NEW YORK (Reuters) – Wall Street’s main indexes tumbled on Monday as concerns about new lockdowns in Europe and possible delays in fresh stimulus from Congress raised fears the U.S. economy faces a longer road to recovery than previously hoped for.
The death of U.S. Supreme Court Justice Ruth Bader Ginsburg also appeared to make the passage of another stimulus package in Congress less likely before the Nov. 3 presidential election, sparking large declines in the healthcare sector.
The Dow shed as much as 900 points and the CBOE Market Volatility index <.VIX>, Wall Street’s fear gauge, shot up to its highest level in nearly two weeks. The S&P 500 ended down about 9% from its record close on Sept. 2.
Economic concerns are weighing most heavily on stocks, said David Joy, chief market strategist at Ameriprise.
“Although nothing is being spared, the economically sensitive groups are getting hit the hardest,” said Joy, adding that “Washington appears to be no closer to a possible fourth stimulus package.”
Congress has for weeks remained deadlocked over the size and shape of another coronavirus-response bill, on top of the roughly $3 trillion already enacted into law.
Healthcare providers came under pressure on uncertainty over the fate of the Affordable Care Act (ACA), better known as Obamacare, with shares of Universal Health Services <UHS.N> falling hard.
Ginsburg’s death could lead to a tie vote when the Supreme Court hears a challenge to the constitutionality of ACA in November, Mizuho, Stephens Inc and other financial services firms said.
“It just kind of crowds out the agenda, the idea that we are going to get a fiscal stimulus package before the election,” said Ed Campbell, portfolio manager and managing director at QMA in Newark, New Jersey.
“There is also just general election-related jitters … and possibly that we have a contested or delayed outcome.”
Wall Street has tumbled in the past three weeks as investors dumped heavyweight technology-related stocks following a stunning rally that lifted the S&P 500 and the Nasdaq to new highs after plunging in March as economies entered recession.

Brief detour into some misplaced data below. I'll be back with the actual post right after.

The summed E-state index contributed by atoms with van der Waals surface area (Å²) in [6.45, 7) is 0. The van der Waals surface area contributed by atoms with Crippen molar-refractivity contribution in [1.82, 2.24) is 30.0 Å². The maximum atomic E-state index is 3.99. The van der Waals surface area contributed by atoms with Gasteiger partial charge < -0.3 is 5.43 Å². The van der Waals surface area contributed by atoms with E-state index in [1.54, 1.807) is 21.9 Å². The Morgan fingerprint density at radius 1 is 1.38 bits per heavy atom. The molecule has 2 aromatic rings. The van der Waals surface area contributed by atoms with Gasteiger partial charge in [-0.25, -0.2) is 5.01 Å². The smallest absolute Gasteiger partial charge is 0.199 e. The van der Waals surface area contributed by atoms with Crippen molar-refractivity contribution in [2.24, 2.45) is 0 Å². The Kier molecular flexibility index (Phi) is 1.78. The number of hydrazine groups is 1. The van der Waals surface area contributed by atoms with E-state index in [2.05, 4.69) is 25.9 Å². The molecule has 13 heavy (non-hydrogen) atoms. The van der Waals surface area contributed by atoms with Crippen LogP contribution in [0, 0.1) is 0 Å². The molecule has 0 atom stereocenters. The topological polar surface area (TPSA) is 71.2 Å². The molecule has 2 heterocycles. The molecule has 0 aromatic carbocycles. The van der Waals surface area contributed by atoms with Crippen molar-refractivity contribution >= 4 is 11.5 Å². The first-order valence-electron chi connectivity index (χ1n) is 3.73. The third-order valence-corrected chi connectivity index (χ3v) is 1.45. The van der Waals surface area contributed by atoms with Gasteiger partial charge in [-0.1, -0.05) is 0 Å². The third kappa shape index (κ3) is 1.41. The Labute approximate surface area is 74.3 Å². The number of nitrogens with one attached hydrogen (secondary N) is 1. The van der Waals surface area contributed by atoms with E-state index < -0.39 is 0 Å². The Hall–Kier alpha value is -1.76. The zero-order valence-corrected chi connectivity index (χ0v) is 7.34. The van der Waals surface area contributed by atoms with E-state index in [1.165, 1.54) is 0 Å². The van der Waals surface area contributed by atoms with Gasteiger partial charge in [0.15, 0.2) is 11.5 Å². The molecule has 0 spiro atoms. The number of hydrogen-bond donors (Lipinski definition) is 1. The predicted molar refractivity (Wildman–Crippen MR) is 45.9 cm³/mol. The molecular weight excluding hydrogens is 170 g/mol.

A new round of business restrictions would threaten a nascent recovery and further pressure equity markets. The first lockdowns in March led the S&P 500 to suffer its worst monthly decline since the global financial crisis.
In contrast to last week’s downturn, declines were led by value-oriented sectors such as industrials <.SPLRCI>, energy <.SPNY> and financials <.SPSY> as opposed to technology stocks <.SPLRCT>.
Airline, hotel and cruise companies tracked declines in their European peers as Britain signaled the possibility of a second national lockdown. Europe’s travel and leisure index <.SXTP> marked its worst two-day drop since April.
Among the largest gainers on the Nasdaq 100 was Zoom Video Communications Inc <ZM.OQ>, which rose on the prospect that fresh lockdowns would spur greater use of the product.
Unofficially, the Dow Jones Industrial Average <.DJI> fell 2% to end at 27,102.99 points, while the S&P 500 <.SPX> lost 1.28% to 3,276.87. The Nasdaq Composite <.IXIC> dropped 0.22%, to 10,769.20.
JPMorgan Chase & Co <JPM.N> and Bank of New York Mellon Corp <BK.N> fell on reports that several global banks moved large sums of allegedly illicit funds over nearly two decades despite red flags about the origins of the money.
Nikola Corp <NKLA.O> plunged after its founder, Trevor Milton, stepped down as executive chairman following a public squabble with a short-seller over allegations of nepotism and fraud.
General Motors Co <GM.N>, which recently said it would take an 11% stake in the electric truck maker, also slipped.
(Reporting by Herbert Lash in New York; Additional reporting by Devik Jain and Shreyashi Sanyal in Bengaluru; Editing by Anil D’Silva and Matthew Lewis)